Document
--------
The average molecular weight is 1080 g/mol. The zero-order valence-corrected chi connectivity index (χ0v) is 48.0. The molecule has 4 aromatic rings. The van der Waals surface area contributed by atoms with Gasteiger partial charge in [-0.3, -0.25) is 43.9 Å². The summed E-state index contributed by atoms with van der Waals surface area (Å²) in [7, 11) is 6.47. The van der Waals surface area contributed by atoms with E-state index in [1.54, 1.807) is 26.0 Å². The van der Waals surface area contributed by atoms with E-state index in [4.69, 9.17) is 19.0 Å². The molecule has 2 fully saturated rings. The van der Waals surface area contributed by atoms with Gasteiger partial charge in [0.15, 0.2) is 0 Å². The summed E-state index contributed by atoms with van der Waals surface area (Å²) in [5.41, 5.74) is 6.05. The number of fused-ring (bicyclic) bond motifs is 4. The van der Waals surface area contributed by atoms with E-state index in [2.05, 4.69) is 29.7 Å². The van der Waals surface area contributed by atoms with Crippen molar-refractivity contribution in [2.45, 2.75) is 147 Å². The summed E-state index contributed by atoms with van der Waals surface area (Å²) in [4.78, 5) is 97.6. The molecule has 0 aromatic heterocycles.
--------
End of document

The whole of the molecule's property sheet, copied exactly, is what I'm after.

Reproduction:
The average molecular weight is 1080 g/mol. The zero-order valence-corrected chi connectivity index (χ0v) is 48.0. The molecule has 4 aromatic rings. The van der Waals surface area contributed by atoms with Gasteiger partial charge in [-0.3, -0.25) is 43.9 Å². The summed E-state index contributed by atoms with van der Waals surface area (Å²) in [7, 11) is 6.47. The van der Waals surface area contributed by atoms with E-state index in [1.54, 1.807) is 26.0 Å². The van der Waals surface area contributed by atoms with E-state index in [4.69, 9.17) is 19.0 Å². The molecule has 2 fully saturated rings. The van der Waals surface area contributed by atoms with Gasteiger partial charge in [0.15, 0.2) is 0 Å². The summed E-state index contributed by atoms with van der Waals surface area (Å²) in [5.41, 5.74) is 6.05. The number of fused-ring (bicyclic) bond motifs is 4. The van der Waals surface area contributed by atoms with E-state index in [2.05, 4.69) is 29.7 Å². The van der Waals surface area contributed by atoms with Crippen molar-refractivity contribution in [2.45, 2.75) is 147 Å². The summed E-state index contributed by atoms with van der Waals surface area (Å²) in [4.78, 5) is 97.6. The molecule has 0 aromatic heterocycles.